Theoremjm2.17b 35781 Weak form of the second half of lemma 2.17 of [JonesMatijasevic] p. 696, allowing induction to start lower. (Contributed by Stefan O'Rear, 15-Oct-2014.)
 |-  (
 ( A  e.  ( ZZ>=
 `  2 )  /\  N  e.  NN0 )  ->  ( A Yrm  ( N  +  1 ) )  <_  ( ( 2  x.  A ) ^ N ) )
 
Theoremjm2.17c 35782 Second half of lemma 2.17 of [JonesMatijasevic] p. 696. (Contributed by Stefan O'Rear, 15-Oct-2014.)
 |-  (
 ( A  e.  ( ZZ>=
 `  2 )  /\  N  e.  NN )  ->  ( A Yrm  ( ( N  +  1 )  +  1 ) )  < 
 ( ( 2  x.  A ) ^ ( N  +  1 )
 ) )
 
Theoremjm2.24 35783 Lemma 2.24 of [JonesMatijasevic] p. 697 extended to  ZZ. Could be eliminated with a more careful proof of jm2.26lem3 35826. (Contributed by Stefan O'Rear, 3-Oct-2014.)
 |-  (
 ( A  e.  ( ZZ>=
 `  2 )  /\  N  e.  ZZ )  ->  ( ( A Yrm  ( N  -  1 ) )  +  ( A Yrm  N ) )  <  ( A Xrm  N ) )
 
Theoremrmygeid 35784 Y(n) increases faster than n. Used implicitly without proof or comment in lemma 2.27 of [JonesMatijasevic] p. 697. (Contributed by Stefan O'Rear, 4-Oct-2014.)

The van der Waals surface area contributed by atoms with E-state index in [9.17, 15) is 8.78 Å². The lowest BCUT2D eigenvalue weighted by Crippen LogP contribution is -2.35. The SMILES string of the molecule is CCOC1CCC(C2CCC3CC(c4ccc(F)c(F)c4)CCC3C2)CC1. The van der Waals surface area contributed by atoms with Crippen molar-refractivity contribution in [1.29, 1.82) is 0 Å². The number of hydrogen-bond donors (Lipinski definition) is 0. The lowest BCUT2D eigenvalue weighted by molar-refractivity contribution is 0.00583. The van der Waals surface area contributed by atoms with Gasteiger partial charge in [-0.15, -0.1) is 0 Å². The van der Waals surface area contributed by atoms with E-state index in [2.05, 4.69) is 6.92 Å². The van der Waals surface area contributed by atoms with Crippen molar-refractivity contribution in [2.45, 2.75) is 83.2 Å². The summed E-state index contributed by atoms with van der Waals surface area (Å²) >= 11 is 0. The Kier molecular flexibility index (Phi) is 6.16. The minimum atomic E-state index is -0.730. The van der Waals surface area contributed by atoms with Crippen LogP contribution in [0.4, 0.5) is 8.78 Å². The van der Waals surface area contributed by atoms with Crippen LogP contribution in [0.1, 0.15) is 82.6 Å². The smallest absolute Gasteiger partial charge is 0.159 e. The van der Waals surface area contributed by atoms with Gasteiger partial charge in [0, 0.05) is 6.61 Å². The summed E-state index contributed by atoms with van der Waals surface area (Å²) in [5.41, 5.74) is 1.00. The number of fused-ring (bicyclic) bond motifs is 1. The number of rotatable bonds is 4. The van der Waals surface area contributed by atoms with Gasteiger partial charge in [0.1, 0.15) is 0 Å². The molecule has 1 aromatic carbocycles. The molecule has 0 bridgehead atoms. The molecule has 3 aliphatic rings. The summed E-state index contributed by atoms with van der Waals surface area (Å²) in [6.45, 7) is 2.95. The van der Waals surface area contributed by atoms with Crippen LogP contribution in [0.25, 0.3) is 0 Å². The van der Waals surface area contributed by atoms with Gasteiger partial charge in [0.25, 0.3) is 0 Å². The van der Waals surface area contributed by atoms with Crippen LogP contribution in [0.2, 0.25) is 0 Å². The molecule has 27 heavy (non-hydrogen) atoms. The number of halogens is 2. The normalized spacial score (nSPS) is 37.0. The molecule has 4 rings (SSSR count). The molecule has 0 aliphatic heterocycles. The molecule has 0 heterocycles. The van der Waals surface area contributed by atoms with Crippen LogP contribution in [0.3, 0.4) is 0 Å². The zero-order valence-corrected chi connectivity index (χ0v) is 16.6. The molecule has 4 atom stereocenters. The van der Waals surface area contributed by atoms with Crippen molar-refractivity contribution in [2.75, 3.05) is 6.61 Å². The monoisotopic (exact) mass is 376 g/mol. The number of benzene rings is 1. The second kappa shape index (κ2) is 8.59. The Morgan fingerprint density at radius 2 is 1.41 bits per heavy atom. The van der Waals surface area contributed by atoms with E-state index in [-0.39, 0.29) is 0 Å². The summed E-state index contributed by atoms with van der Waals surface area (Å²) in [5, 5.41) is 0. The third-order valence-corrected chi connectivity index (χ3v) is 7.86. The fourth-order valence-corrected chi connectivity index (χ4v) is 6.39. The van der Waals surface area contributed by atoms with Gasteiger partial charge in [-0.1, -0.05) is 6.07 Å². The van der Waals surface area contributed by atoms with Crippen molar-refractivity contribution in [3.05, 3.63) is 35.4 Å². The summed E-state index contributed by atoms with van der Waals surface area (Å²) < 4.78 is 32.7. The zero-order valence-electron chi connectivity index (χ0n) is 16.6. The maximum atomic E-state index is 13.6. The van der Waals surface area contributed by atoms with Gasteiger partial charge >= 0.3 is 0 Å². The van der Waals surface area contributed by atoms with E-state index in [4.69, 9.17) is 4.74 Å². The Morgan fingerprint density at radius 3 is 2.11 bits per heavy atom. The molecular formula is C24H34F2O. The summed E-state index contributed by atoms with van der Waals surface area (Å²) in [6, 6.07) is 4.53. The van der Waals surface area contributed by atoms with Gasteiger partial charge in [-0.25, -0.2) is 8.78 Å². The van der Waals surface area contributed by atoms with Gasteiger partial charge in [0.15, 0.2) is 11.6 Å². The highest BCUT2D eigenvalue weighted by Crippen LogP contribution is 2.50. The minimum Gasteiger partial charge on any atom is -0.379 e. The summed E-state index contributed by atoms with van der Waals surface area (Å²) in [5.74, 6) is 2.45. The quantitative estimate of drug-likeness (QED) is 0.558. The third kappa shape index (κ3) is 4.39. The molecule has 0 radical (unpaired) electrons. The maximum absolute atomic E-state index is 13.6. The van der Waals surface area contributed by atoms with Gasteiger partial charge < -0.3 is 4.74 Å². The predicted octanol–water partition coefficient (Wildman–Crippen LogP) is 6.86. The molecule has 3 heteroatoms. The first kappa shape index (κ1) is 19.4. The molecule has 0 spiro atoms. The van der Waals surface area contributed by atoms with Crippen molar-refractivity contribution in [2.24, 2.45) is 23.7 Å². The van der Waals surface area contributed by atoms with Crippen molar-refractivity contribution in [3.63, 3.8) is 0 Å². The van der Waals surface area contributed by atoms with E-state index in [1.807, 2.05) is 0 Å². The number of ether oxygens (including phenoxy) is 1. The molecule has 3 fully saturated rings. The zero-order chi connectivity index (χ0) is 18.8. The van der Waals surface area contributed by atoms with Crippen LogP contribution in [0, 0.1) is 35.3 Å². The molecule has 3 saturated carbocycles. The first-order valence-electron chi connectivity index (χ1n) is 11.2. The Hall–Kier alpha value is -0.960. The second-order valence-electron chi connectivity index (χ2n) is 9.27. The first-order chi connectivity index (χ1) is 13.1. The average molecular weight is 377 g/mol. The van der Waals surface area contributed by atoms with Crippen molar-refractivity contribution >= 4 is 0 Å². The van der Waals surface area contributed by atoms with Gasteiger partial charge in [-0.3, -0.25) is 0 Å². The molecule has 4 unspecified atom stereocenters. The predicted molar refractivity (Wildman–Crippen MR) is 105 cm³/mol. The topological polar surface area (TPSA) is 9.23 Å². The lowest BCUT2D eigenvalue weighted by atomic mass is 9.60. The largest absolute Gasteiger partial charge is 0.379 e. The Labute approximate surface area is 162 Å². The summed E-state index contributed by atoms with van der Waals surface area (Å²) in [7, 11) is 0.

|-  (
 ( A  e.  ( ZZ>=
 `  2 )  /\  N  e.  NN0 )  ->  N  <_  ( A Yrm  N ) )
 
21.23.30  Congruential equations
 
Theoremcongtr 35785 A wff of the form  A  ||  ( B  -  C ) is interpreted as a congruential equation. This is similar to  ( B  mod  A
)  =  ( C  mod  A ), but is defined such that behavior is regular for zero and negative values of  A. To use this concept effectively, we need to show that congruential equations behave similarly to normal equations; first a transitivity law. Idea for the future: If there was a congruential equation symbol, it could incorporate type constraints, so that most of these would not need them. (Contributed by Stefan O'Rear, 1-Oct-2014.)